Around five million houses in Mexico — 14% of Mexico’s total housing stock — are unoccupied due to their location and insecurity, according to a government study.
The social development agency Coneval found that many of the homes are empty because they are located in areas far from where jobs are concentrated.
In 2015, only 14.7% of 139,000 hectares of land designated for new housing across Mexico was near cities, Coneval said, meaning that many new homes have been built in areas that are not only distant from employment opportunities but are also without basic infrastructure such as street lights and paved roads.
The availability of land for development was especially low near the core of Mexico City and Tlaxcala city, with just 27 and 22 hectares respectively designated for new housing.
In addition to long commutes, lack of access to transportation services is another factor that caused people to leave the now-empty houses or not move into them in the first place, Coneval said.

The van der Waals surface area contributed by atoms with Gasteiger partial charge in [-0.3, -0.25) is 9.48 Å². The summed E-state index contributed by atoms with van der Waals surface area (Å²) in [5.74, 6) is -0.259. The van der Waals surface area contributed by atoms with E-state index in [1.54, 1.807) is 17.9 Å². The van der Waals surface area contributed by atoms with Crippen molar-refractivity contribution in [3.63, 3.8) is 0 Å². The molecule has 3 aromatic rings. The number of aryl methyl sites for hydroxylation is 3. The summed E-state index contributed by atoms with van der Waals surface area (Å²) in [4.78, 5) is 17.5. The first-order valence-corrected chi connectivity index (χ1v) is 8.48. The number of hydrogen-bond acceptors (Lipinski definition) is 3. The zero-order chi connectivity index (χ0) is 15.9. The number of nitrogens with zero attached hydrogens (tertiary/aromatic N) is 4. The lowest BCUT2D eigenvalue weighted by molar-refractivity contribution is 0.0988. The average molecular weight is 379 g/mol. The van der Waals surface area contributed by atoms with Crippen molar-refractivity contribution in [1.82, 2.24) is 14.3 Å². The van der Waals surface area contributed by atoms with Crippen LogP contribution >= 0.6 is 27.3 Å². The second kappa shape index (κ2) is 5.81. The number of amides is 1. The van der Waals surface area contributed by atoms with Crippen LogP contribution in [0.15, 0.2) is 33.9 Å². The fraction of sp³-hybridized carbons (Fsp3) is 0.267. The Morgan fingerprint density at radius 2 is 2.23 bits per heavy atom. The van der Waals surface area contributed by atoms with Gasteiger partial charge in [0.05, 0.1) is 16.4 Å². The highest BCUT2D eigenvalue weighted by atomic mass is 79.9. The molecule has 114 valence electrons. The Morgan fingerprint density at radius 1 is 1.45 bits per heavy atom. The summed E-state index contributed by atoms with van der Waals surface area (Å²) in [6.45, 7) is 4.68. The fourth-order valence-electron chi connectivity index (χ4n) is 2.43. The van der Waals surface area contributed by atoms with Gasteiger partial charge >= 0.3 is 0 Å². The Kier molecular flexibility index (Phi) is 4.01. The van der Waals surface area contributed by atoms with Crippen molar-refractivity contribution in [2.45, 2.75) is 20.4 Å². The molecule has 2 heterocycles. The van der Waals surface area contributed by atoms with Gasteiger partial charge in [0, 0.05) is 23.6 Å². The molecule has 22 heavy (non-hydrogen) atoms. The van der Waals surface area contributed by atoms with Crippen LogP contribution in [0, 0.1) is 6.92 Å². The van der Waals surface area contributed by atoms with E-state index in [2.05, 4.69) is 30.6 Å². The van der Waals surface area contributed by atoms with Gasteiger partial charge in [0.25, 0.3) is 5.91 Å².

Violence and insecurity are additional factors that cause people to abandon their homes.
According to the study, more than 70% of Mexicans reported feeling unsafe in the streets of the neighborhood where they live and 80% said that they were aware of crimes such as assault, robbery, drug trafficking, shootings and homicides, taking place near their homes.
Coneval said that 62% of Mexicans are not happy with the neighborhood they live in and one in three people don’t trust their neighbors.
Source: Reforma (sp)